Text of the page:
Now that TCU’s magical season is over, can it avoid being college football’s latest one-hit wonder?

INGLEWOOD, Calif. — There’s a reason a few thousand heartbroken TCU fans stayed in their SoFi Stadium seats until the dying seconds of their team’s 65-7 loss on Monday night.

They endured every Stetson-Bennett touchdown, every U.G.A chant, and every rendition of Georgia! because It is possible that they will not be able to see the Horned Frogs again compete for the national championship.

College football’s past decade has been dominated by the same half dozen traditional powers. The College Football Playoff has been dominated by the same half dozen traditional powers. Typically, these interlopers have turned out to be one-hit wonders.

At the height of Mark Dantonio’s tenure, Michigan State made a surprise semifinal appearance in 2016. The Spartans lost the next season, and have only won seven of their last seven games.

Washington also made it into the CFP thanks to a strong passing attack. Since then, the Huskies have been through two coaching changes and reached the Pac-12 title games only once.

Last year, Cincinnati became the first Group of Five program to break through college football’s glass ceiling and claw its way into the playoff. The Bearcats’ disappointing season of 2022 saw them lose four times, and coach Luke Fickell fled to Wisconsin.

Now it’s TCU’s turn to try to figure out how to buck that trend and avoid falling back to the ranks of fringe contenders. While red-eyed seniors left SoFi Stadium lamenting a humbling loss and toting locker name plates under their arms as souvenirs, underclassmen framed Monday’s shellacking as offseason motivation and this 13-win season as a springboard.

Max Duggan (15, TCU quarterback) lost in the national championship game. It was a remarkable and unexpected season. What’s next? (Photo by Robin Alam/Icon Sportswire via Getty Images

“We’re going to try to use this season for confidence,” said Chandler Morris, who is expected to take over for Max Duggan as TCU’s starting quarterback next season. “This was Coach Dykes’ first season here, and look what we did. We’re going to try to build on this and get to that tier that the Georgias and Alabamas are on.”

The imminent changes to the CFP’s format inherently give TCU a better chance of building on its dream season than previous underdogs. In 2024, the field will grow from four teams to twelve. This will allow more teams to try to win a playoff bid or make it to the top.

Texas and Oklahoma bolting for the SEC also makes TCU’s path to the playoff more wide-open in years to come. Soon, there will be no more Big 12 perennial juggernauts. Why can’t TCU surpass the likes of Kansas State, Oklahoma State, Cincinnati and Baylor to emerge as the big dog in the new-look conference?

TCU produced 11 double-digit win seasons from 2001 to 2017 before the Horned Frogs backslid in Gary Patterson’s last three-plus seasons. They were 21-22 during this underachieving stretch, and they lacked the toughness of Patterson’s heyday.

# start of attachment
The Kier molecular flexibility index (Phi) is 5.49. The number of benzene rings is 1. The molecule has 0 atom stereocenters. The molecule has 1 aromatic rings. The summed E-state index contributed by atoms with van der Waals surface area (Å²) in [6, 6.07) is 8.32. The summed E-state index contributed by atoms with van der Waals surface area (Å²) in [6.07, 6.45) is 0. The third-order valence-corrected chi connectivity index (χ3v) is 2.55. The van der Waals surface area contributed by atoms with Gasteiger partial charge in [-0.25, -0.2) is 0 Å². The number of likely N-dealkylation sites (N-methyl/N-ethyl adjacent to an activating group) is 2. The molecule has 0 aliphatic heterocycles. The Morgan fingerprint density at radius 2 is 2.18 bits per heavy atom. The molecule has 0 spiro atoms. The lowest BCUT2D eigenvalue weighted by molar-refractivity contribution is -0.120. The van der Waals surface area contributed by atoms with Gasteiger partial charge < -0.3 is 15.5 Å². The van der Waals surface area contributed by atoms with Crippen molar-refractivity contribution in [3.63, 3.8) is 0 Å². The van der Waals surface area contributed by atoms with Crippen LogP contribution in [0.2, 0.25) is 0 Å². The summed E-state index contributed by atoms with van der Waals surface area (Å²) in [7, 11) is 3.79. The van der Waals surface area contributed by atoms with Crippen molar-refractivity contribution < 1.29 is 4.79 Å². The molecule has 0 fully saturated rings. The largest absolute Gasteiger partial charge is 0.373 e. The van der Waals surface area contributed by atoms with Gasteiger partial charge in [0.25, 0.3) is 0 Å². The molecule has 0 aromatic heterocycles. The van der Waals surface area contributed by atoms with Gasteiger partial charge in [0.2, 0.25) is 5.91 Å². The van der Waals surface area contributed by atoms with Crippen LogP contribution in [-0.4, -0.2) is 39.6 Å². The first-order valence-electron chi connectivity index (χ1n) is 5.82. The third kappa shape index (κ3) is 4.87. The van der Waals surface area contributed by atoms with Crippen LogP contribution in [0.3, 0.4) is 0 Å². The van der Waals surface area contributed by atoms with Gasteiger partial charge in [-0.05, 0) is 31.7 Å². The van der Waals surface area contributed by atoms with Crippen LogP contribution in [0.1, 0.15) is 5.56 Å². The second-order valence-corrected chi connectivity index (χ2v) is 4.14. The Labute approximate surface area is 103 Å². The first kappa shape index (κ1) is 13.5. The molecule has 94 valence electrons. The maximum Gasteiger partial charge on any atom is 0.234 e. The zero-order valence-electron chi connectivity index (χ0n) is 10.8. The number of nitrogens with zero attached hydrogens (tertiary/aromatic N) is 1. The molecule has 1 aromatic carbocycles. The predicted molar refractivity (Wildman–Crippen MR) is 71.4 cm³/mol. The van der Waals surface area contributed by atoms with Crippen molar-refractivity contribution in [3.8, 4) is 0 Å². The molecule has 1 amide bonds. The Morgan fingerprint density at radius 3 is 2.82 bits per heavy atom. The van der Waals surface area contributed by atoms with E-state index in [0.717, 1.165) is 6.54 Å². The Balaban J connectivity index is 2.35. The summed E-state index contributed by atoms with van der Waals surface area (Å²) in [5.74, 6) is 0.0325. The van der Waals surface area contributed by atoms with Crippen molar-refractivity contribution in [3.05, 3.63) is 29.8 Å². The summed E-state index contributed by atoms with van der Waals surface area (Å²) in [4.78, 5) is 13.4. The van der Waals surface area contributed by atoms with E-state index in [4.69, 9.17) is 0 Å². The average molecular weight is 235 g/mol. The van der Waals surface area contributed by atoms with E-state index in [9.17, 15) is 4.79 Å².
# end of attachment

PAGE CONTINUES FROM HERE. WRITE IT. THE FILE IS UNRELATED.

When Sonny Dykes arrived following Patterson’s resignation, the heart of this year’s team was already in Fort Worth. Employing a lighter vibe and an innovative approach, Dykes and his staff did an admirable job developing Heisman Trophy finalist Max Duggan and fellow multi-year starters receiver Quentin Johnston, corner Tre’Vius Hodges-Tomlinson and linebacker Dee Winters.

Dykes made the most of the transfer portal’s ability to quickly fill roster gaps. TCU added 13 transfers during Dykes’ first offseason, more than half of whom became starters or key rotation pieces.

The team was determined and never gave up, conquering multiple double-digit losses, winning seven one-possession matches, and exceeding all expectations. According to the Big 12 media poll, TCU would finish seventh in league this season. In October, the Horned Frogs looked like a longshot to win the national championship.

TCU was not able to overcome its talent deficit against Michigan in the semifinals nine days ago, the Horned Frogs resembled a deer staring down a semi truck against Georgia’s stable of future NFL prospects. The Bulldogs led 17-7 at the end of one quarter, 38-7 at the halftime, and 52-7 by Kirby Smart’s pull to replace Stetson Bennet after three quarters.

TCU may never be able match the likes TCU Georgia, Alabama and Ohio State for five-star prospectsDykes can use the transfer portal to help them stockpile talent in Dallas-Fort Worth. The Horned Frogs’ 2022 roster featured several such players who originally signed with the likes of Texas, LSU and Oklahoma out of high school, only to transfer back home to TCU in search of a second chance. Dykes is already one of the key recruits for high school in 2023. Rivals ranks among the nation’s top 20.

While Monday night was Duggan’s last game in a TCU uniform, the Horned Frogs don’t appear to be hurting at the quarterback position heading into next season. Morris, a former Oklahoma transfer, won the starting job ahead of Duggan entering this season, only to sprain his knee in the third quarter of TCU’s season opener. He fits Dykes’ offense even better than Duggan does and has drawn praise for his arm talent and accuracy.

In a somber postgame locker room on Monday night, after a remarkable season ended with a whimper, Morris made it clear that he won’t be satisfied being another Michigan State, Washington or Cincinnati. Morris thinks TCU will be able to keep the Georgias and Alabamas in college football at bay and return to the stage quickly.

“At the end of the day, we want to win championships,” Morris said. “The seniors laid the foundation. Now we have to keep going.”

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